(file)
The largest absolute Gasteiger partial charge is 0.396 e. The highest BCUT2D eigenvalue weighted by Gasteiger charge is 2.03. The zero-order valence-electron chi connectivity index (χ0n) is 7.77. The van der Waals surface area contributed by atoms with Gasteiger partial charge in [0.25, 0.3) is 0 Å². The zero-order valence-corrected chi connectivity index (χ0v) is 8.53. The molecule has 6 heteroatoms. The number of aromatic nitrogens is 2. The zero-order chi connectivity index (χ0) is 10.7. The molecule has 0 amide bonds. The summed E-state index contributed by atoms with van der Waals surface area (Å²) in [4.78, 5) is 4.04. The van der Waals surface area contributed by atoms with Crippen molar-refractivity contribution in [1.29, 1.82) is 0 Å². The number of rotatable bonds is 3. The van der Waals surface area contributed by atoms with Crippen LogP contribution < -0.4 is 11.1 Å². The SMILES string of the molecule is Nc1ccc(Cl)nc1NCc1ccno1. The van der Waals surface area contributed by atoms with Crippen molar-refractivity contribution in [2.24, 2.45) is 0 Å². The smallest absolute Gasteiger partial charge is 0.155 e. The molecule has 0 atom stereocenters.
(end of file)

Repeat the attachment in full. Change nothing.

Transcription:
The largest absolute Gasteiger partial charge is 0.396 e. The highest BCUT2D eigenvalue weighted by Gasteiger charge is 2.03. The zero-order valence-electron chi connectivity index (χ0n) is 7.77. The van der Waals surface area contributed by atoms with Gasteiger partial charge in [0.25, 0.3) is 0 Å². The zero-order valence-corrected chi connectivity index (χ0v) is 8.53. The molecule has 6 heteroatoms. The number of aromatic nitrogens is 2. The zero-order chi connectivity index (χ0) is 10.7. The molecule has 0 amide bonds. The summed E-state index contributed by atoms with van der Waals surface area (Å²) in [4.78, 5) is 4.04. The van der Waals surface area contributed by atoms with Crippen molar-refractivity contribution in [1.29, 1.82) is 0 Å². The number of rotatable bonds is 3. The van der Waals surface area contributed by atoms with Crippen LogP contribution < -0.4 is 11.1 Å². The SMILES string of the molecule is Nc1ccc(Cl)nc1NCc1ccno1. The van der Waals surface area contributed by atoms with Crippen molar-refractivity contribution in [2.24, 2.45) is 0 Å². The smallest absolute Gasteiger partial charge is 0.155 e. The molecule has 0 atom stereocenters.